2009 State of the State Address
 
     "But tough times are also times for differentiating, for separating winners from whiners, the brave from the weak of will.  In down markets, good businesses capture share from weaker ones.  In high seas, the best crews bring their ships to port safely, and first.

We must never miss a chance to move, to make improvements, to modernize.  Doing so while others are paralyzed will demonstrate yet again that ours is a state where change is much more than a slogan.  A state that faces forward, fearlessly.  A state to whom the future belongs.”
 
2010 State of the State Address
 
"That we gather tonight in difficulty but not crisis, stress but not disaster, is small consolation.  …
But we must recognize that the way we do our duty today is about more than just muddling through the short term better than the next guy.  It’s about lengthening our competitive economic edge. 

A tea bag’s strength is revealed in hot water.  So far, we have stood up to this recession’s heat with a strength reflecting the sturdy character of Hoosiers. 

Let’s conduct ourselves so that a year from tonight America sees in its fullness what it now sees in part: that there is a special place in our land where hard times are met with resolve; where government is the people’s servant not a privileged class; where bucks are not passed, decisions are not ducked and where scarce dollars are allocated as adults do, to first things first.”
 
2011 State of the State Address
 
     “In no realm is our opportunity larger than in the critical task of educating our children.  The need for major improvement, and the chance for achieving it, is so enormous tonight that opportunity rises to the level of duty.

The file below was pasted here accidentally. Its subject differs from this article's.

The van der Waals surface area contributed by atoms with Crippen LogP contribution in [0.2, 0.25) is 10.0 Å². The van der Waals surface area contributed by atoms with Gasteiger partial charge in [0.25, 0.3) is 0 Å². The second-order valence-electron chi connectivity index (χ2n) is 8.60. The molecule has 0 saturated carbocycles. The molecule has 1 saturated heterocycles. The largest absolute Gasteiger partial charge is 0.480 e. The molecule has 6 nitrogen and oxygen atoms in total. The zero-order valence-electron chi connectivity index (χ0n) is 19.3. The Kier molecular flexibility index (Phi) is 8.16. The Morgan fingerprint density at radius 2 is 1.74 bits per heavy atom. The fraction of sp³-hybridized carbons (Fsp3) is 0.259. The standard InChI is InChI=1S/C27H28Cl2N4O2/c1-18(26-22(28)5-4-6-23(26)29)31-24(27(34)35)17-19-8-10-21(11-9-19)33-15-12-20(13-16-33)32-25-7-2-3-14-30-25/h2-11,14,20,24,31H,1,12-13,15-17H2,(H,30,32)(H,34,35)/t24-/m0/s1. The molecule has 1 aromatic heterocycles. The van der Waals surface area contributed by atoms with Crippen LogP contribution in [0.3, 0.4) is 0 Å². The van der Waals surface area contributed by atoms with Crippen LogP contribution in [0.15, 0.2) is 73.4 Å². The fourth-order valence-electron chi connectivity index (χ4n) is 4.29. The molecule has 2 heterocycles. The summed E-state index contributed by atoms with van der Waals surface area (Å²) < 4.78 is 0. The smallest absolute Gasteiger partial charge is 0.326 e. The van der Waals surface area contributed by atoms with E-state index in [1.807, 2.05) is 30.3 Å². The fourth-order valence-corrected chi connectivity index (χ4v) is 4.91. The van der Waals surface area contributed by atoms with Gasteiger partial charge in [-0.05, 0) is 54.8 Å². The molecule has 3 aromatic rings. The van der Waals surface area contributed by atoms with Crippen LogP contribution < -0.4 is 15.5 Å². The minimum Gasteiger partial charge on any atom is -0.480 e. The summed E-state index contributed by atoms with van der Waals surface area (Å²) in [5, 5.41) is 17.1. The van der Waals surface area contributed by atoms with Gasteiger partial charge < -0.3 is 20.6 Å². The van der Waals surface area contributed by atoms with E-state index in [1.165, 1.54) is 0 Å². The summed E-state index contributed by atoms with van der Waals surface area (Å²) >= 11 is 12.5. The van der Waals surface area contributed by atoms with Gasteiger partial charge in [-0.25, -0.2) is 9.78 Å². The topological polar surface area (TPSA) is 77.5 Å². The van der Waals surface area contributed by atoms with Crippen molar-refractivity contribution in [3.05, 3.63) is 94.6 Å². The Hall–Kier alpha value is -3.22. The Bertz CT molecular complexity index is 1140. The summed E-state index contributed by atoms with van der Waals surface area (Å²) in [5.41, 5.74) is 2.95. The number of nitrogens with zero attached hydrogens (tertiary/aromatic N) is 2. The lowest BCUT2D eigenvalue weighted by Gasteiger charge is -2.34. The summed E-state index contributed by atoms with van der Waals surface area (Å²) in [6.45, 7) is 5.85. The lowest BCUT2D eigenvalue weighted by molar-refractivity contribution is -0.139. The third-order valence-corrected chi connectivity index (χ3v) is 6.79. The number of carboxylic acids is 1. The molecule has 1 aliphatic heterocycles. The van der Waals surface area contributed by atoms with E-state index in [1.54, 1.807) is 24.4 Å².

Some seek change in education on economic grounds and they are right.  To win and hold a family-supporting job, our kids will need to know much more than their parents did.  I have seen the future competition, every time I go abroad in search of new jobs for our state, in the young people of Japan, Korea, Taiwan, China.  Let me tell you—those kids are good.  They ought to be.  They are in school, not 180 days a year like here, but 210, 220, 230 days a year.  By the end of high school, they have benefited from two or three years more education than Hoosier students.  And along the way they have taken harder classes.
 
There is no time to wait. …  One thing is certain.  The rest of the world will not wait on us.”
 
2012 State of the State Address
 
     “There are few subjects more studied, or more intriguing, than leadership.  Leaders come in many forms ...  But some qualities are common among them, and one is that leaders never loaf.  They never slip into complacency, settle for things as they are, or stop pursing innovation and excellence of result.

This administration will not loaf.  We have made out a long list of self-assignments for our eighth and final year.

I carried here from its place on my desk an atomic clock ...  It sits directly in front of me, each day counting down the days, hours, minutes, and seconds until I turn over these duties and return to private life.  It is there to remind me to use every moment as well as I can to make Indiana a place of greater promise and prosperity.  Silently, it challenges me to search each day for the next improvement, the next efficiency, the next breakthrough, the next stroke of Indiana leadership.”
 

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100 Facts about the Daniels Administration